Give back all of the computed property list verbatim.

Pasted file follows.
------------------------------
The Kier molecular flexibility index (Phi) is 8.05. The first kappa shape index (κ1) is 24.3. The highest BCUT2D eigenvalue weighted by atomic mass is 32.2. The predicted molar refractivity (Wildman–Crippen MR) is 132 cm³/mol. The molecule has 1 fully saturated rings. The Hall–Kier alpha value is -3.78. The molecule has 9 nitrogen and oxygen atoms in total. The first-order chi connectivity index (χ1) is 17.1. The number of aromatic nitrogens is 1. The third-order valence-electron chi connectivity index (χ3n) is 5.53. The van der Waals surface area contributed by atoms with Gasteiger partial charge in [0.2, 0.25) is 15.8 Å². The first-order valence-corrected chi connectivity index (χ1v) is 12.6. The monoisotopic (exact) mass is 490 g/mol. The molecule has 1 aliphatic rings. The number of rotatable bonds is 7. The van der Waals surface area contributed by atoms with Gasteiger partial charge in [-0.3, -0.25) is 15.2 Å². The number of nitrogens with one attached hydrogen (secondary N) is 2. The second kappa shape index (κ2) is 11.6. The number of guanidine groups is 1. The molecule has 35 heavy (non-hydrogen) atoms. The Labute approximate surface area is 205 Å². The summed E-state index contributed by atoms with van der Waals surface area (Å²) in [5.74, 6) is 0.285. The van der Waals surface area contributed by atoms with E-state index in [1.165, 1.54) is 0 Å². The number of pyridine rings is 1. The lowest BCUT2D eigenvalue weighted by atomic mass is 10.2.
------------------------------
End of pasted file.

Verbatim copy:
The Kier molecular flexibility index (Phi) is 8.05. The first kappa shape index (κ1) is 24.3. The highest BCUT2D eigenvalue weighted by atomic mass is 32.2. The predicted molar refractivity (Wildman–Crippen MR) is 132 cm³/mol. The molecule has 1 fully saturated rings. The Hall–Kier alpha value is -3.78. The molecule has 9 nitrogen and oxygen atoms in total. The first-order chi connectivity index (χ1) is 17.1. The number of aromatic nitrogens is 1. The third-order valence-electron chi connectivity index (χ3n) is 5.53. The van der Waals surface area contributed by atoms with Gasteiger partial charge in [0.2, 0.25) is 15.8 Å². The first-order valence-corrected chi connectivity index (χ1v) is 12.6. The monoisotopic (exact) mass is 490 g/mol. The molecule has 1 aliphatic rings. The number of rotatable bonds is 7. The van der Waals surface area contributed by atoms with Gasteiger partial charge in [-0.3, -0.25) is 15.2 Å². The number of nitrogens with one attached hydrogen (secondary N) is 2. The second kappa shape index (κ2) is 11.6. The number of guanidine groups is 1. The molecule has 35 heavy (non-hydrogen) atoms. The Labute approximate surface area is 205 Å². The summed E-state index contributed by atoms with van der Waals surface area (Å²) in [5.74, 6) is 0.285. The van der Waals surface area contributed by atoms with E-state index in [1.165, 1.54) is 0 Å². The number of pyridine rings is 1. The lowest BCUT2D eigenvalue weighted by atomic mass is 10.2.